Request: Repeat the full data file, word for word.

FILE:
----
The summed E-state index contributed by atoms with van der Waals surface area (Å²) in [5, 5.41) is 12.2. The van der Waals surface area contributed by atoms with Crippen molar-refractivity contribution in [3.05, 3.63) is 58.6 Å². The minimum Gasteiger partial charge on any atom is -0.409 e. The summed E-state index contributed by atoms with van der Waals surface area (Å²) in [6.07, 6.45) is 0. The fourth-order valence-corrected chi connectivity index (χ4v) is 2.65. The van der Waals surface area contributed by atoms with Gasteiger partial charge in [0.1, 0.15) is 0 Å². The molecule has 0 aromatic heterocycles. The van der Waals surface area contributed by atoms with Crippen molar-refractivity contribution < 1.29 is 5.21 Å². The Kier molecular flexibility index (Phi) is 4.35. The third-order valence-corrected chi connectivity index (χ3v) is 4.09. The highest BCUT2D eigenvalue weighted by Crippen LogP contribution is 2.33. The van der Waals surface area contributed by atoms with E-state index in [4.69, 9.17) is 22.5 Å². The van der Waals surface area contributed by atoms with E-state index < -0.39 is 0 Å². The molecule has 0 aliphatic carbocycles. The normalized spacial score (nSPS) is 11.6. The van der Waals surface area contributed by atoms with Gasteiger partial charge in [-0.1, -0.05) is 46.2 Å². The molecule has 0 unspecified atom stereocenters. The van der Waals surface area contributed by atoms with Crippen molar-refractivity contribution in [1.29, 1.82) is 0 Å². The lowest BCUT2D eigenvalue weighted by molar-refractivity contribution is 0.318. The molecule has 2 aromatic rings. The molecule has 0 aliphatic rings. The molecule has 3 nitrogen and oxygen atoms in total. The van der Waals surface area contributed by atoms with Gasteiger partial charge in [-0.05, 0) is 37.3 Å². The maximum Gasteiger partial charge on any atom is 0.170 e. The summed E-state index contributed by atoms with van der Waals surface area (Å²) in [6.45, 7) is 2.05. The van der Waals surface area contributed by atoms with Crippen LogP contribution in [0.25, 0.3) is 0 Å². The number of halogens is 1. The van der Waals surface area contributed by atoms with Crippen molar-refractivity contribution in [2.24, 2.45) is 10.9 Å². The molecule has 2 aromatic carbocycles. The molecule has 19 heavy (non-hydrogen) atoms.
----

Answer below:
The summed E-state index contributed by atoms with van der Waals surface area (Å²) in [5, 5.41) is 12.2. The van der Waals surface area contributed by atoms with Crippen molar-refractivity contribution in [3.05, 3.63) is 58.6 Å². The minimum Gasteiger partial charge on any atom is -0.409 e. The summed E-state index contributed by atoms with van der Waals surface area (Å²) in [6.07, 6.45) is 0. The fourth-order valence-corrected chi connectivity index (χ4v) is 2.65. The van der Waals surface area contributed by atoms with Gasteiger partial charge in [0.1, 0.15) is 0 Å². The molecule has 0 aromatic heterocycles. The van der Waals surface area contributed by atoms with Crippen molar-refractivity contribution < 1.29 is 5.21 Å². The Kier molecular flexibility index (Phi) is 4.35. The third-order valence-corrected chi connectivity index (χ3v) is 4.09. The highest BCUT2D eigenvalue weighted by Crippen LogP contribution is 2.33. The van der Waals surface area contributed by atoms with E-state index in [4.69, 9.17) is 22.5 Å². The van der Waals surface area contributed by atoms with E-state index < -0.39 is 0 Å². The molecule has 0 aliphatic carbocycles. The normalized spacial score (nSPS) is 11.6. The van der Waals surface area contributed by atoms with Gasteiger partial charge in [-0.1, -0.05) is 46.2 Å². The molecule has 0 unspecified atom stereocenters. The van der Waals surface area contributed by atoms with Crippen molar-refractivity contribution in [1.29, 1.82) is 0 Å². The lowest BCUT2D eigenvalue weighted by molar-refractivity contribution is 0.318. The molecule has 2 aromatic rings. The molecule has 0 aliphatic rings. The molecule has 3 nitrogen and oxygen atoms in total. The van der Waals surface area contributed by atoms with Gasteiger partial charge in [-0.05, 0) is 37.3 Å². The maximum Gasteiger partial charge on any atom is 0.170 e. The summed E-state index contributed by atoms with van der Waals surface area (Å²) in [6.45, 7) is 2.05. The van der Waals surface area contributed by atoms with Crippen LogP contribution in [0.25, 0.3) is 0 Å². The number of halogens is 1. The van der Waals surface area contributed by atoms with Crippen molar-refractivity contribution in [2.24, 2.45) is 10.9 Å². The molecule has 2 aromatic carbocycles. The molecule has 19 heavy (non-hydrogen) atoms.